This is it, the last step in Batik making. Carol irons off all the wax and we get to see the finished piece.
Don’t forget to visit Carol’s website Amity Farm Batik. And meet her in person at the Bedlam Farm Open House, this weekend, where she’ll be selling her batiks.
2 thoughts on “Carol Law Conklin Making Batiks, The Final Part”
Maria, I bought one of Carol’s blue horses, have had it framed and it hangs in my bedroom. I see it every day and every day I marvel at her skill with batik. I’m copying the URL for each of her segments you’ve posted here so that I can look over them at leisure when I have time. I hope your Open House is successful, I love the ideas that you and Jon have combined, supporting local artists, expressing creativity, giving folks a taste of the reality of keeping animals as you do, not many, just enough to make your country property feel and look like a small farm. And I love the SoulMate Sox…wear them all the time. I’ve thrown out any synthetic sox, my feet were burning in them, the SoulMate sox which your friend Heather, I believe it is, sells in her shop are a cotton fibre, natural other than the dyes and so much fun. I love looking at my feet and people often comment on them, too.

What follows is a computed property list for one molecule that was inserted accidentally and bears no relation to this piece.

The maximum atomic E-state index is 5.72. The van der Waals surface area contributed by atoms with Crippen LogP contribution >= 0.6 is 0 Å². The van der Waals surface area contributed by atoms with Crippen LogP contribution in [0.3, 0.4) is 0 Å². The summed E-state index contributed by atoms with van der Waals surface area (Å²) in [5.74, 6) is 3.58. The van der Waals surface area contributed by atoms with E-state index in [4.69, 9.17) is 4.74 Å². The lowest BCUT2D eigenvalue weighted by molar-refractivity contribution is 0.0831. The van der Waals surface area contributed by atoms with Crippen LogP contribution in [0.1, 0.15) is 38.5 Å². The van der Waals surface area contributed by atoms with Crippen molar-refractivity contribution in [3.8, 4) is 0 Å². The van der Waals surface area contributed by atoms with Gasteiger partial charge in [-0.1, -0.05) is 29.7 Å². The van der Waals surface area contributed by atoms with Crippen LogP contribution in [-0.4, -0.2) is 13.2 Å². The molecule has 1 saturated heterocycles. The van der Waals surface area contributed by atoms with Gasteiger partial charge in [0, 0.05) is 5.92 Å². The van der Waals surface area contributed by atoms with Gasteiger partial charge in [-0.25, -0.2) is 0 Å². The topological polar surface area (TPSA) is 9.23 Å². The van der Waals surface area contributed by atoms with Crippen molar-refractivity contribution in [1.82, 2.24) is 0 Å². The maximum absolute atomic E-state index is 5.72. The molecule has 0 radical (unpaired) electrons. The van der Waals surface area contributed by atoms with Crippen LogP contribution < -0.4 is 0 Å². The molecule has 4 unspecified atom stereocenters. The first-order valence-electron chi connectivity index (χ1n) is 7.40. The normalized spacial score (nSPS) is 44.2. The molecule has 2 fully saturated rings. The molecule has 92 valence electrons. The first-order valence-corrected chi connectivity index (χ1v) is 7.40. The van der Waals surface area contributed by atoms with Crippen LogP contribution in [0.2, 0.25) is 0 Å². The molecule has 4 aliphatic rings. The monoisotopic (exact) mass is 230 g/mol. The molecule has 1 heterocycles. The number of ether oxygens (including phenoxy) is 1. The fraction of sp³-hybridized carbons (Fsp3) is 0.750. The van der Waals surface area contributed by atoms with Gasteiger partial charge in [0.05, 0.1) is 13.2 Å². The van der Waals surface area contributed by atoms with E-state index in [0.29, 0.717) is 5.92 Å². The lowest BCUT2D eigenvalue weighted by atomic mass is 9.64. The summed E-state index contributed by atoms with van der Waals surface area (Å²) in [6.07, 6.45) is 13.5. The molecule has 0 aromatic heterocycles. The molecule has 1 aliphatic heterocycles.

Thanks for featuring Carol’s creative process. I used tjantings in art College myself and loved what they could do but there is a real skill to using them.
SandyP, in S. Ontario, canada
It’s so nice to hear that you have one of Carol’s batiks Sandy. I can imagine that you’d really appreciate them. And by the rest of your comment, even thought I know you haven’t been to one of the open houses, it sounds like you’re up on all the Bedlam Farm stuff, like you have actually been here. (love those socks too)